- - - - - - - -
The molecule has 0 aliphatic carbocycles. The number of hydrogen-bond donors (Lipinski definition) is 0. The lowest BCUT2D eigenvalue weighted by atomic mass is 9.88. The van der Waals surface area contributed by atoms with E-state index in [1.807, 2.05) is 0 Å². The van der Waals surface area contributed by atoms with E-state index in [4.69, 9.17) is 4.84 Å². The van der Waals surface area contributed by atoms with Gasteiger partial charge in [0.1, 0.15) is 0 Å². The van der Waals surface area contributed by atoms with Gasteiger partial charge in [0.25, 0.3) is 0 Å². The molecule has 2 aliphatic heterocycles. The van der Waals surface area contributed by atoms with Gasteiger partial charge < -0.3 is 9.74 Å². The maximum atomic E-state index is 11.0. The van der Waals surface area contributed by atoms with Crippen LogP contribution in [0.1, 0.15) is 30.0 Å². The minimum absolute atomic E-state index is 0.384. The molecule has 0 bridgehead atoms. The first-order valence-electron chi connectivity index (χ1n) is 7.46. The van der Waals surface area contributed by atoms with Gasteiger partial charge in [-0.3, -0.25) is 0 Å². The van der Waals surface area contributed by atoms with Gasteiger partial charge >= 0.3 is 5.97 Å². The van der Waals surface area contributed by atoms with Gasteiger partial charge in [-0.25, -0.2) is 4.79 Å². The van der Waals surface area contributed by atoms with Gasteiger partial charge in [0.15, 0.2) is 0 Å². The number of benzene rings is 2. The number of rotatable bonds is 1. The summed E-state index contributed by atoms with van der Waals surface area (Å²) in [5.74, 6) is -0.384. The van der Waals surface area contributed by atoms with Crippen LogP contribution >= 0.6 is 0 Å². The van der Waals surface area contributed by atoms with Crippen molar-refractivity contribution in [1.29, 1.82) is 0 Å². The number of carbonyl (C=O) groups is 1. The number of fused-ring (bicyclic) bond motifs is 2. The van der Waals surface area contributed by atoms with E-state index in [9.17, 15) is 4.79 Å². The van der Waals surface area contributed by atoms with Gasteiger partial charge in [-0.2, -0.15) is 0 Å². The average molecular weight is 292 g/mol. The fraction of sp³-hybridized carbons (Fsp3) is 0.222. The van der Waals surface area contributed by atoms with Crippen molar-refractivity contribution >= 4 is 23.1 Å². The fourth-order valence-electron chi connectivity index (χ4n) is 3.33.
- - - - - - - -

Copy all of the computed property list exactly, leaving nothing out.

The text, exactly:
The molecule has 0 aliphatic carbocycles. The number of hydrogen-bond donors (Lipinski definition) is 0. The lowest BCUT2D eigenvalue weighted by atomic mass is 9.88. The van der Waals surface area contributed by atoms with E-state index in [1.807, 2.05) is 0 Å². The van der Waals surface area contributed by atoms with E-state index in [4.69, 9.17) is 4.84 Å². The van der Waals surface area contributed by atoms with Gasteiger partial charge in [0.1, 0.15) is 0 Å². The van der Waals surface area contributed by atoms with Gasteiger partial charge in [0.25, 0.3) is 0 Å². The molecule has 2 aliphatic heterocycles. The van der Waals surface area contributed by atoms with Gasteiger partial charge < -0.3 is 9.74 Å². The maximum atomic E-state index is 11.0. The van der Waals surface area contributed by atoms with Crippen LogP contribution in [0.1, 0.15) is 30.0 Å². The minimum absolute atomic E-state index is 0.384. The molecule has 0 bridgehead atoms. The first-order valence-electron chi connectivity index (χ1n) is 7.46. The van der Waals surface area contributed by atoms with Gasteiger partial charge in [-0.3, -0.25) is 0 Å². The van der Waals surface area contributed by atoms with Gasteiger partial charge >= 0.3 is 5.97 Å². The van der Waals surface area contributed by atoms with Gasteiger partial charge in [-0.25, -0.2) is 4.79 Å². The van der Waals surface area contributed by atoms with Gasteiger partial charge in [0.15, 0.2) is 0 Å². The number of benzene rings is 2. The number of rotatable bonds is 1. The summed E-state index contributed by atoms with van der Waals surface area (Å²) in [5.74, 6) is -0.384. The van der Waals surface area contributed by atoms with Crippen LogP contribution >= 0.6 is 0 Å². The van der Waals surface area contributed by atoms with Crippen molar-refractivity contribution in [1.29, 1.82) is 0 Å². The number of carbonyl (C=O) groups is 1. The number of fused-ring (bicyclic) bond motifs is 2. The van der Waals surface area contributed by atoms with E-state index in [9.17, 15) is 4.79 Å². The van der Waals surface area contributed by atoms with Gasteiger partial charge in [-0.2, -0.15) is 0 Å². The average molecular weight is 292 g/mol. The fraction of sp³-hybridized carbons (Fsp3) is 0.222. The van der Waals surface area contributed by atoms with Crippen molar-refractivity contribution >= 4 is 23.1 Å². The fourth-order valence-electron chi connectivity index (χ4n) is 3.33.